Written By Katie Todd YNPN Board Chair
“Er – hello? I mean, hello. It’s nice to see you again. Yeah, you look great. Has it really been that long? So, here’s what our organization has been up to the last six months…”
Sound familiar? Despite all of our best efforts to keep in touch with our members, we can slip in our communications from time to time. And, as we know, time keeps marching on. One month can quickly turn into six as we craft our next membership newsletter, appeal, or annual report. If we have let too much time elapse in communicating with our donors, volunteers, and general supporters, what is the best way to re-open that line without coming off as needy or disingenuous?
Admit that it has been too long. Honesty is the best policy, right? Re-opening the dialogue by admitting that you (the organization) have not kept up your end in the communications bargain may be one of the best ways to get the conversation rolling. This will allow your members to feel absolved of any fault on their end in not keeping up to date with what your organization is doing.
Paint the story of the last “X” months. Since you have not been communicating regularly with your members, what have you been doing? Don’t feel that you need to get into every nook and cranny detail, but tell the organization’s story on how it has been working to achieve its mission. How did the nonprofit steward its funding over the last few months? What new initiatives have unfolded? Has there been major organizational shifts in terms of staffing or projects? Providing an update through a narrative or a few bullet points will allow your members to quickly catch back up and begin to feel re-connected with a cause they champion.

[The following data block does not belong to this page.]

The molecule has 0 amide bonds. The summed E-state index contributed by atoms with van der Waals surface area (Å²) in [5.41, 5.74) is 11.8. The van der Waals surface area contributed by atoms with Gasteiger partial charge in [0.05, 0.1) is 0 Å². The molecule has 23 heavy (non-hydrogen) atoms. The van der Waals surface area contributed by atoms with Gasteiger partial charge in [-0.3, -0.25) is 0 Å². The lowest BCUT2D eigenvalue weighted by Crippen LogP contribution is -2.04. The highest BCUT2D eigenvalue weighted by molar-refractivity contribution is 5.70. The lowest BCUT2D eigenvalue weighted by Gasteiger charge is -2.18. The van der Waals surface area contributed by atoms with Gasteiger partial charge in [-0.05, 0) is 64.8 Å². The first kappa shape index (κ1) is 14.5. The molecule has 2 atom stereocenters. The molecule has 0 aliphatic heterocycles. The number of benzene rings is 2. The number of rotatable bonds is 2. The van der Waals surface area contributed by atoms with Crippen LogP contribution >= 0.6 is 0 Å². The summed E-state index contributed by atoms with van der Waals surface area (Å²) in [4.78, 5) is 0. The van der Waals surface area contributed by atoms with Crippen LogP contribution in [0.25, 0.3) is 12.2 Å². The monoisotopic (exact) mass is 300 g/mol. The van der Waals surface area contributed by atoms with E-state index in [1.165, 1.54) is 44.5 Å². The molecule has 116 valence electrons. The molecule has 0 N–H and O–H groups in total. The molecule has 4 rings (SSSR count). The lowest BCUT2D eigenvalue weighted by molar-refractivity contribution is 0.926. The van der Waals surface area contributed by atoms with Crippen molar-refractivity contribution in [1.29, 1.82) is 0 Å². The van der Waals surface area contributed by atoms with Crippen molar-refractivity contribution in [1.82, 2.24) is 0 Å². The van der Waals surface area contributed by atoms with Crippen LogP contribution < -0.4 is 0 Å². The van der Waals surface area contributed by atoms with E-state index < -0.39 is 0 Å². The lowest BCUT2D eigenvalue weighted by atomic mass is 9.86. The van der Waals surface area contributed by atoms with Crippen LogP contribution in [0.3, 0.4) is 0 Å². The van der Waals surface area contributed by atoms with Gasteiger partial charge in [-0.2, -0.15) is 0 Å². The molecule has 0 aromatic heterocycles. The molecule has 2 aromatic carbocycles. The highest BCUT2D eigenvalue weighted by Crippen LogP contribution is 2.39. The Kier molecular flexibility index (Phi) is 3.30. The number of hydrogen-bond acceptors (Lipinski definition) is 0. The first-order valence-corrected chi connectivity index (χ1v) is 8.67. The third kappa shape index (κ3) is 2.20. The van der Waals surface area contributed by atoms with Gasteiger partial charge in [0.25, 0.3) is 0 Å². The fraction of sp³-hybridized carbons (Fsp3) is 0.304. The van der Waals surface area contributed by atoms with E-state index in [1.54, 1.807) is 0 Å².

Don’t ask for money right away. Including a direct ask after months of silence seems a bit tacky, right? It’s like that cousin who comes knocking at your door, whom you haven’t seen since childhood, asking for a couch to crash on and then ends up eating all of your chips and dip while watching re-runs of MTV’s Cribs. Don’t be that cousin. You need to re-establish your reputation with your members as an organization that cares about its members. Making a fundraising appeal after time apart will likely turn off many supporters – no one wants to feel used. This is the communication to honor your members and what that have given to the organization in terms of money, time, and support of the years.
Schedule your next three communications. Once you’ve re-opened that door, you cannot allow to close it again. Stick the holder in the base by scheduling out your next two to three member communications. Whether it is through email, direct mail, or telephone, put it on the calendar and build out any necessary timelines for content creation and review. Communication experts note that organizations should be communicating with their members no less than monthly. Most nonprofits, especially those involved in online advocacy, are reaching out their bases three to four times a month. Interested to know what other nonprofits in your sector are doing? Check out the 2015 M+R Benchmark Reports to get some insights.
Need some more guidance on enhancing your membership communications plans and pieces? Here are some of my recommendations:
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